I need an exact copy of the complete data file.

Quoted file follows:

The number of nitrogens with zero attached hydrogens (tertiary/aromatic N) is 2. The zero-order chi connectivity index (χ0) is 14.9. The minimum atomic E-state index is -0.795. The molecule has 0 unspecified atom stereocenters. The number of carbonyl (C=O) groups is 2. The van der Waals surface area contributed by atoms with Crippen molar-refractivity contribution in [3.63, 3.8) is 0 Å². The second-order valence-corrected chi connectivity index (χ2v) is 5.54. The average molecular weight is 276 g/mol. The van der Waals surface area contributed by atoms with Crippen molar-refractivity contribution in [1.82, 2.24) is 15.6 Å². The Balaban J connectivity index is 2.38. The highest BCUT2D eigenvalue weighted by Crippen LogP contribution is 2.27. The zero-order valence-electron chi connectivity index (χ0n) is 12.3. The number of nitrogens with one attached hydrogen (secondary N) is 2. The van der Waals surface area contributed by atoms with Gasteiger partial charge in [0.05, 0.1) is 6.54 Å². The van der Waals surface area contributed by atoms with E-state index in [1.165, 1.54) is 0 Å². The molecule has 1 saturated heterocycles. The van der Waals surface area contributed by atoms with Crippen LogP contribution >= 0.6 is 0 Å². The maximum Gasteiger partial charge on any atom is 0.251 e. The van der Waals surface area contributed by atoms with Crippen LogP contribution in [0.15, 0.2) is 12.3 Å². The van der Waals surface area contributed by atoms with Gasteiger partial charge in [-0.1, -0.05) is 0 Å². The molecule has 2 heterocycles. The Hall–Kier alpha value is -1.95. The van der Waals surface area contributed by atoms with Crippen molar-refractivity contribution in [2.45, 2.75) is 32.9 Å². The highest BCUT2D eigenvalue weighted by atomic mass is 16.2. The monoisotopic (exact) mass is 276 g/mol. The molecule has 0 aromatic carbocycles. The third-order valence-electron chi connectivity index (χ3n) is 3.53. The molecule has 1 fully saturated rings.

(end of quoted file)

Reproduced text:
The number of nitrogens with zero attached hydrogens (tertiary/aromatic N) is 2. The zero-order chi connectivity index (χ0) is 14.9. The minimum atomic E-state index is -0.795. The molecule has 0 unspecified atom stereocenters. The number of carbonyl (C=O) groups is 2. The van der Waals surface area contributed by atoms with Crippen molar-refractivity contribution in [3.63, 3.8) is 0 Å². The second-order valence-corrected chi connectivity index (χ2v) is 5.54. The average molecular weight is 276 g/mol. The van der Waals surface area contributed by atoms with Crippen molar-refractivity contribution in [1.82, 2.24) is 15.6 Å². The Balaban J connectivity index is 2.38. The highest BCUT2D eigenvalue weighted by Crippen LogP contribution is 2.27. The zero-order valence-electron chi connectivity index (χ0n) is 12.3. The number of nitrogens with one attached hydrogen (secondary N) is 2. The van der Waals surface area contributed by atoms with Gasteiger partial charge in [0.05, 0.1) is 6.54 Å². The van der Waals surface area contributed by atoms with E-state index in [1.165, 1.54) is 0 Å². The molecule has 1 saturated heterocycles. The van der Waals surface area contributed by atoms with Crippen LogP contribution >= 0.6 is 0 Å². The maximum Gasteiger partial charge on any atom is 0.251 e. The van der Waals surface area contributed by atoms with Crippen LogP contribution in [0.15, 0.2) is 12.3 Å². The van der Waals surface area contributed by atoms with Gasteiger partial charge in [-0.1, -0.05) is 0 Å². The molecule has 2 heterocycles. The Hall–Kier alpha value is -1.95. The van der Waals surface area contributed by atoms with Crippen molar-refractivity contribution in [2.45, 2.75) is 32.9 Å². The highest BCUT2D eigenvalue weighted by atomic mass is 16.2. The monoisotopic (exact) mass is 276 g/mol. The molecule has 0 aromatic carbocycles. The third-order valence-electron chi connectivity index (χ3n) is 3.53. The molecule has 1 fully saturated rings.